Today I would like to share with you a presentation I initially produced for my BA (Hons) Business and Marketing course assignment, and which I believe may be helpful for you, your family members or friends in the preparation for a job interview. So please share it with your loved ones, if you think it may aid in their search for a new adventure in 2016.
Hello and welcome, my name is Naomi Mc Laughlan. In this short video I will explore how we can prepare ourselves for a job interview.
Powers (2010) believes “An effective job hunter is someone who is out there in the marketplace actively looking for a new opportunity—with knowledge, with energy, and with focus.”
According to Graduate Prospects Ltd. (2015) “There are several different types of interviews.
– Telephone – Initial employer call that eliminates candidates based on essential criteria. Successful applicants are usually invited to the one-to-one stage.
– Video – Whether through Skype, FaceTime or YouTube, this type of interview is increasingly popular for graduate roles in sales, media and marketing. They’re usually held during the initial screening process.
– One-to-one – Face-to-face encounter with one interviewer, after the organisation decides that you’ve got what it’s looking for. They’re usually formal, but can also take place over lunch. You could also be interviewed by different people at different times.
– Panel – Similar to one-to-one interviews, except two or more people – often from different parts of the organisation – will be assessing you at the same time.
– Group – Multiple candidates are interviewed together. They’re asked questions in turn, or discuss certain topics.
– Assessment centres – These involve tasks including presentations, written tests, and group, role-play and in-tray exercises. They’re used to assess a candidate’s performance in a range of situations, and last between one and three days. You’ll appear alongside several other candidates.”
Before the interview, it is vital to find out as much as you can about the organisation, for example sector, size, number of employees and relevant news about the firm and the person’s name and position who has invited you to the interview.
Make sure you know how to get to the organisation, and leave home early enough to avoid being late for your appointment. You might want to take a bottle of water and a small snack. Prepare all your documents in advance, including your CV or Resume, certificates, application form, photo ID, and keep them all organised in a folder. Take a pen and notebook, as it may become useful. You may want to prepare a small card or similar on which you write questions you may want to ask. And overall make sure you ‘Dress to impress’, rather than taking a too casual approach, as Higgins (2013) advises “Prepare your interview outfit: shine the shoes and plan grooming things like getting a haircut. Dressing well can increase your confidence as well as boosting your professional image.”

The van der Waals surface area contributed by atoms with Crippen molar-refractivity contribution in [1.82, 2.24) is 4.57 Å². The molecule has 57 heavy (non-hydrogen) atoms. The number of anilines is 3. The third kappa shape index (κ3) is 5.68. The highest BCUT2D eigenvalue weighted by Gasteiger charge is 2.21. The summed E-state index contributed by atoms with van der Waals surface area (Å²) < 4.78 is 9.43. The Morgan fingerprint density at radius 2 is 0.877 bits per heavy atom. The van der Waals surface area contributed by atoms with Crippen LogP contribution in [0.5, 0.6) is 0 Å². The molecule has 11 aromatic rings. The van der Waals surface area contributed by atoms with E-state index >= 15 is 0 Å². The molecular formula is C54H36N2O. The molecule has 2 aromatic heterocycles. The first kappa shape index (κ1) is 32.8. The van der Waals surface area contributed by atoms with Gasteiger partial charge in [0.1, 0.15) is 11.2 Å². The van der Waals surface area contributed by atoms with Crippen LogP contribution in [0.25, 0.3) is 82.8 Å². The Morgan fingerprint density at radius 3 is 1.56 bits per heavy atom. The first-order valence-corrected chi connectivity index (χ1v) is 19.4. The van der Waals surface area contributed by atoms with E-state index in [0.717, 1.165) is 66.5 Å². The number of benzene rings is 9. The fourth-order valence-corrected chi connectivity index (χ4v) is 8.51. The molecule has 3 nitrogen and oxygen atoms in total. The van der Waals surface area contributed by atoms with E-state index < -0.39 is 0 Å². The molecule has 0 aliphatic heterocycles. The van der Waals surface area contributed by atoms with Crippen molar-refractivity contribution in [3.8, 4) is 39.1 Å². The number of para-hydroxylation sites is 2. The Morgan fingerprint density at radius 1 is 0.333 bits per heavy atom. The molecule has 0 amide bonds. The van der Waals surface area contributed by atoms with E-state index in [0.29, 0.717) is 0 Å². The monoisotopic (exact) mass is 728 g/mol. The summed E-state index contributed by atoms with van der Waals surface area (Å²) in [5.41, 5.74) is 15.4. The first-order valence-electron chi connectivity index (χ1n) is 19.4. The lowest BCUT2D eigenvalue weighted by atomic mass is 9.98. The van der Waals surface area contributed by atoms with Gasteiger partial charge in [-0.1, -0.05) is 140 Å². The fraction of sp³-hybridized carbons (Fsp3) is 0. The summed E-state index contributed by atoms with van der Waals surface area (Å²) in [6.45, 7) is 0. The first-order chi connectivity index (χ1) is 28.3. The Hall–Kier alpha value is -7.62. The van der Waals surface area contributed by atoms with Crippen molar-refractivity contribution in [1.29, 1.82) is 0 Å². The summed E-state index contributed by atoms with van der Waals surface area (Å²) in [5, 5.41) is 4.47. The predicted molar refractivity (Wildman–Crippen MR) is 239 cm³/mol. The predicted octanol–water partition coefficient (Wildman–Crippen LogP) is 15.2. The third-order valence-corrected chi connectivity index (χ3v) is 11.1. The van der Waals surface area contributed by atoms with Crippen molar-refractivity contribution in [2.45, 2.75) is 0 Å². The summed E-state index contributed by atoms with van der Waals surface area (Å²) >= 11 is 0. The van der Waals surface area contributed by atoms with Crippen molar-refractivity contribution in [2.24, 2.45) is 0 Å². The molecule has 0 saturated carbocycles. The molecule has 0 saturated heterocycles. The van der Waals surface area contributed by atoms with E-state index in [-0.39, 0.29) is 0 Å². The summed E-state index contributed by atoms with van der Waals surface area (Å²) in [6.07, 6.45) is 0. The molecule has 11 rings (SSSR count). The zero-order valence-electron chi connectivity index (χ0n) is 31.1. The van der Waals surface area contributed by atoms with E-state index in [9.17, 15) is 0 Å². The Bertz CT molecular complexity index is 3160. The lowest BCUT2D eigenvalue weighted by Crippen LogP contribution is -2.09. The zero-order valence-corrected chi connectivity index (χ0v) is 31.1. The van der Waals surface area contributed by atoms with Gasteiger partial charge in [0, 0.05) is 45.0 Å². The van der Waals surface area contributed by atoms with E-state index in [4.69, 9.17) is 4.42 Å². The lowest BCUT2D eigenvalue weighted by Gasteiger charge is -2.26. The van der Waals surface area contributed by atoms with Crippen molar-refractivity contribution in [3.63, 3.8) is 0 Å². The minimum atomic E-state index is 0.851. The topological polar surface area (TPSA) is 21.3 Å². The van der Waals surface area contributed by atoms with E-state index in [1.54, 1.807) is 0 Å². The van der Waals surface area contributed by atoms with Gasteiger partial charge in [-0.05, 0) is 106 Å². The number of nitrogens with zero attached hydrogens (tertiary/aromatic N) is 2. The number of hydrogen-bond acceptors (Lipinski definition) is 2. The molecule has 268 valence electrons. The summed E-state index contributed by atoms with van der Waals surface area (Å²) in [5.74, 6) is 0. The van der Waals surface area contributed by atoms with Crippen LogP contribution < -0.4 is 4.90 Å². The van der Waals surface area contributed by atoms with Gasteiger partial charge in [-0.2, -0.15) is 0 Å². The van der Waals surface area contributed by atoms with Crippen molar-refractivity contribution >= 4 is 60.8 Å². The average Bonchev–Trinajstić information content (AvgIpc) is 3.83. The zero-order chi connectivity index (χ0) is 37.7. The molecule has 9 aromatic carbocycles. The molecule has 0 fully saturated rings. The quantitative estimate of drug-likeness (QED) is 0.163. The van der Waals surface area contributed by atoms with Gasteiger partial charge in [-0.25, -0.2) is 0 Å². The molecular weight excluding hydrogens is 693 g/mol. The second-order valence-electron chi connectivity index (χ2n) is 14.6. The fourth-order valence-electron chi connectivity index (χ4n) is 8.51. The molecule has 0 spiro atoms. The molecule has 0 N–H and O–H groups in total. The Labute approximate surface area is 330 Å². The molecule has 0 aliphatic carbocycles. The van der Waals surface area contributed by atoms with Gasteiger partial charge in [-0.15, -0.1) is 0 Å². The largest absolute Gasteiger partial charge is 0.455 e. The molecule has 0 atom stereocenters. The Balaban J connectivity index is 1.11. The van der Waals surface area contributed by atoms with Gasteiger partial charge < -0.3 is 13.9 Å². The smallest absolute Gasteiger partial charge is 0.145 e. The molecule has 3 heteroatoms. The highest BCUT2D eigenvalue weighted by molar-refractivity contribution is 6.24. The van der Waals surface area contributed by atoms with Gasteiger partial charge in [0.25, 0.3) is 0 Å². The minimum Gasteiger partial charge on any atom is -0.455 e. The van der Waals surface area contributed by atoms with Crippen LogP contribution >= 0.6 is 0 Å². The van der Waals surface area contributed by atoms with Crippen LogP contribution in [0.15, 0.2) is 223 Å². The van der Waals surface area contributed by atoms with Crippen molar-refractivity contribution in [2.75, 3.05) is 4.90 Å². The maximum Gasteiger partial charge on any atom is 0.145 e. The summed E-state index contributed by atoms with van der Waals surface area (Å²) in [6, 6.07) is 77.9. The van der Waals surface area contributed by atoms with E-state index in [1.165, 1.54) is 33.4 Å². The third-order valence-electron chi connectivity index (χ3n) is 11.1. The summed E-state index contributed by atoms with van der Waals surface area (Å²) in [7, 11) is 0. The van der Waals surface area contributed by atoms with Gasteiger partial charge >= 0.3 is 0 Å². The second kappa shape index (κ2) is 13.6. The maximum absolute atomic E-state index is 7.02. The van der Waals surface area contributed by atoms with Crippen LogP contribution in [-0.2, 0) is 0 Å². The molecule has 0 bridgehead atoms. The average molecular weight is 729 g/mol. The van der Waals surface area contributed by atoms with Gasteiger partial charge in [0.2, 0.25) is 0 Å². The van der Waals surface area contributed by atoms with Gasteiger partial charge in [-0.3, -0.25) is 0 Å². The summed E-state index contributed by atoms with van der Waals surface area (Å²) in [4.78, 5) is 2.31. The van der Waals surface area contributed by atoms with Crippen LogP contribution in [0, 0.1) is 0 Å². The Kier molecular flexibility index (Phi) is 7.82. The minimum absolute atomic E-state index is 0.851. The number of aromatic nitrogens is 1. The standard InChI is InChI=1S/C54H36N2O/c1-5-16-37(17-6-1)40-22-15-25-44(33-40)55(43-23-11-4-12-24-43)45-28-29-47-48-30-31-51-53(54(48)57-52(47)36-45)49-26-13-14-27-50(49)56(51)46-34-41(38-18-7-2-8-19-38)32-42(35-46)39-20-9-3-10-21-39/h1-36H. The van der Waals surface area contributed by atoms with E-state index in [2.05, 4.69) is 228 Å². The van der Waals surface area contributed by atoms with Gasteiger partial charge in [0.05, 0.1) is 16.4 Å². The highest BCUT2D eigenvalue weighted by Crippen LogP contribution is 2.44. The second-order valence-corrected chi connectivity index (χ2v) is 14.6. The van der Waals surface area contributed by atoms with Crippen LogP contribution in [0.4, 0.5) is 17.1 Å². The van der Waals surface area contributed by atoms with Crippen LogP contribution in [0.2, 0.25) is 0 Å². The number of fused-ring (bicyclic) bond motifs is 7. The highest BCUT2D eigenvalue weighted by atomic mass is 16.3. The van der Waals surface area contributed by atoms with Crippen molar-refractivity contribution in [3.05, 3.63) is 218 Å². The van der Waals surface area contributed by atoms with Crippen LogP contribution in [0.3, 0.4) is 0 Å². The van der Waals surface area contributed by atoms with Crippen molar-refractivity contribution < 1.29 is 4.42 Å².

Finally, practice your job interview with a family member, friend or associate. You can record the interview mock session on your smart phone as video or just audio, which will allow you to review your responses and adjust them accordantly if necessary.
During the interview;
– Try to stay calm
– Greet the person with a firm handshake
– Answer all questions truthfully
– Ask everything you would like to know about the requirements of the job
– Pause and think, as it is good to acknowledge that you’ll need a few moments for consideration
– Avoid talking bad about your last employment, but give a plausible reason why you are looking for a new opportunity
– Show general interest in the role, team and organisation
– If the interview is telephone based or via Skype, for example, make sure you are undisturbed and your lighting is good (Higgins, 2013).
After the interview evaluate and consider what has worked well and what you would do differently next time. If you are invited for a second interview you can use the same techniques as we already discussed, but pay special attention to the requirements the interviewer may have for it, for example preparing a presentation or presenting your work portfolio.
Lastly, the Department for Business, Innovation and Skills (2012) explains “It’s normal to feel nervous when you have an interview because you want to do your best. If you prepare and practise you can get the better of your nerves and give yourself the best chance of getting the job.”
I hope this presentation has inspired you to prepare well before your next job hunt.
How do you usually prepare yourself for a job interview? What do you think is the most important part of the preparation? Would you add anything to my findings, or would you like to disregard something?
Let me know what you think.
All the Best & Speak to you tomorrow,
Graduate Prospects Ltd. (2015) Interview tips: How to prepare for an interview. Online at http://www.prospects.ac.uk/interview_tips_how_to_prepare_for_an_interview.htm [accessed 4 August 2015]
Higgins, M (2013) Job interview preparation: an essential checklist. Online at http://www.theguardian.com/careers/careers-blog/job-interview-checklist-how-to-prepare [accessed 4 August 2015]
Powers, P (2010) Winning Job Interviews. Franklin Lakes, NJ : Career Press. Online at http://eds.b.ebscohost.com.lib.kaplan.edu/eds/ebookviewer/ebook/bmxlYmtfXzM1MzgwMV9fQU41?sid=2a930a62-f081-4384-9167-0f1ad098b014@sessionmgr113&vid=8&format=EB&rid=1 [access via ebscohost platform] [accessed 4 August 2015]
The Department for Business, Innovation and Skills (2012) Preparing for an interview. Online at https://nationalcareersservice.direct.gov.uk/advice/getajob/interviews/Pages/default.aspx [accessed 4 August 2015]